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Schulich Law hosted Kawaskimhon Moot for the first time
The Schulich School of Law was proud to host this year’s Kawaskimhon National Moot for the first time in the law school’s history. The moot, which took place March 1–3, is also celebrating its 25th anniversary in 2019. Though it started small at the University of Toronto, it now has participants from nearly every law school in Canada. This year 18 schools are taking part, with 70 students and 27 coaches coming together from across the country.
The Kawaskimhon (Cree for “speaking with knowledge”) is unique among moot court competitions in that it’s a consensus-based, non-adversarial moot incorporating Indigenous legal orders alongside federal, provincial, and international law. This year’s moot problem is focused on the reform of Canada’s First Nations Child and Family Services Program.
“The students are excited about the theme, which is very current,” said Schulich School of Law Professor Naiomi Metallic, Dalhousie’s Chancellor’s Chair in Aboriginal Law and Policy, in an interview the week before the moot. “It’s an opportunity for them to dive into this issue.”
Pondering pressing questions
Along with Dana-Lyn MacKenzie, the law school’s director of Student Services and Engagement, Metallic coached Schulich Law’s team of six second- and third-year students: Maile Graham-Laidlaw, Madison Joe, Erin Minuk, Natasha Schigas, Fabian Suarez-Amaya, and Heather Webster. The organizing team also included Professors Constance MacIntosh and Sara Seck.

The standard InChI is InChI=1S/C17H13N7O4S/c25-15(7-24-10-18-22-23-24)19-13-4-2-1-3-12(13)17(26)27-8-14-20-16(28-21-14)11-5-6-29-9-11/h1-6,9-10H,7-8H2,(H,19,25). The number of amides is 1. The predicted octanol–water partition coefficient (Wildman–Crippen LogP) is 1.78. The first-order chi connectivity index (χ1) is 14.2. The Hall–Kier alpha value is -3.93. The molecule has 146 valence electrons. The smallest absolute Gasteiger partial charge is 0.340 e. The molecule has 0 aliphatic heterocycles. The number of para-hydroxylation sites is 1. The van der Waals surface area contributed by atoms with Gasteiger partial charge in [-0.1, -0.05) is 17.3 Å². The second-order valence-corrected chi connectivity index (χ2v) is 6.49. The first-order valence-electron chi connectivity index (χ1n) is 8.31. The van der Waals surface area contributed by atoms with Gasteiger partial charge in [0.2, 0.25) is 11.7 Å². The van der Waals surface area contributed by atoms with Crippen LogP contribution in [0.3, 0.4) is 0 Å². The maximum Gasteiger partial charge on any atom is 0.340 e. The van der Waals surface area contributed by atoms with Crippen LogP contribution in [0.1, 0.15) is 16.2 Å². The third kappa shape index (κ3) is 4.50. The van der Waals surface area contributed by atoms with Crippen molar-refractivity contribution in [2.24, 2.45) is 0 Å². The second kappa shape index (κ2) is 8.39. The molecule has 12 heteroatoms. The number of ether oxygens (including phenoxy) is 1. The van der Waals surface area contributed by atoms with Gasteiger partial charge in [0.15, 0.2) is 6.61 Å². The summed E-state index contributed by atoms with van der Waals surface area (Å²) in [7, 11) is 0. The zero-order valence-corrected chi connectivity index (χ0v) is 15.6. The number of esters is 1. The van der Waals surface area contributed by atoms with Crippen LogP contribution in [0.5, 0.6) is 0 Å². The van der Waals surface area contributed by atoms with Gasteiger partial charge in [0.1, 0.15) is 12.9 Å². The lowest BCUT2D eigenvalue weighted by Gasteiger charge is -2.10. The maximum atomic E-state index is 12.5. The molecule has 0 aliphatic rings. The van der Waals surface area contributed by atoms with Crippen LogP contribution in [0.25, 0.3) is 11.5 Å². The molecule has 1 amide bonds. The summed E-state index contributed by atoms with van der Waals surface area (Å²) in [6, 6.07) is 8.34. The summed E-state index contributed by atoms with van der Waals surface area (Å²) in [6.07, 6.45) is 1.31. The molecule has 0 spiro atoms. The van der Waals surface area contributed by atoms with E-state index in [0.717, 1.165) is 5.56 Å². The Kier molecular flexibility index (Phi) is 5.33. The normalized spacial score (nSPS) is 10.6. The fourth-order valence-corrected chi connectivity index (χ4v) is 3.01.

“It’s essential that law students have practical experience with live cases that impact First Nations, Métis, and Inuit people.” — Cindy Blackstock
The moot problem required the teams to consider these two questions: What mechanisms could be put in place to ensure that Canada meets its obligation to provide equitable and culturally appropriate services to First Nations children? What should long-term reform of the First Nations Child and Family Services Program look like?
The problem was the brainchild of Cindy Blackstock, a Gitxan woman, a social worker, the executive director of the First Nations Child and Caring Society, and a tireless advocate on behalf of First Nations children. “It’s essential that law students have practical experience with live cases that impact First Nations, Métis, and Inuit people,” she says. “They may be able to help figure out some of the solutions.”
Fresh ideas and perspectives
Blackstock brought Spirit Bear, a white teddy bear she received as a gift from the Carrier Sekani Tribal Council in Prince George, B.C., a decade ago. The bear went with her to Ottawa when the hearings into the Canadian Human Rights Tribunal case on First Nations child welfare were getting underway. “He is to remind everyone that the case is about children,” she says.
“I wasn't just representing Dal, I was representing Membertou and Mi’kmaki." — Madison Joe
On the moot’s second day, Blackstock spent 30 minutes at each table of students, listening to and helping direct their ideas about child welfare initiatives. “It’s really helpful to have people with fresh ideas and perspectives take a look at the case,” she says. “My message to the students is that you have to practice the law with love. That’s how you achieve justice.”
Schulich Law second-year student Madison Joe sat at one of those tables. The 28-year-old is from Membertou First Nation, one of five Mi’kmaw communities in Cape Breton.
“I’ve widened my knowledge of child welfare, and being in the moot and being able to show my work to Cindy Blackstock gave all of us the perfect opportunity,” says Joe. “I wasn't just representing Dal, I was representing Membertou and Mi’kmaki. It was amazing to be a part of the moot because it gave me an opportunity to bring a different perspective to the table.”
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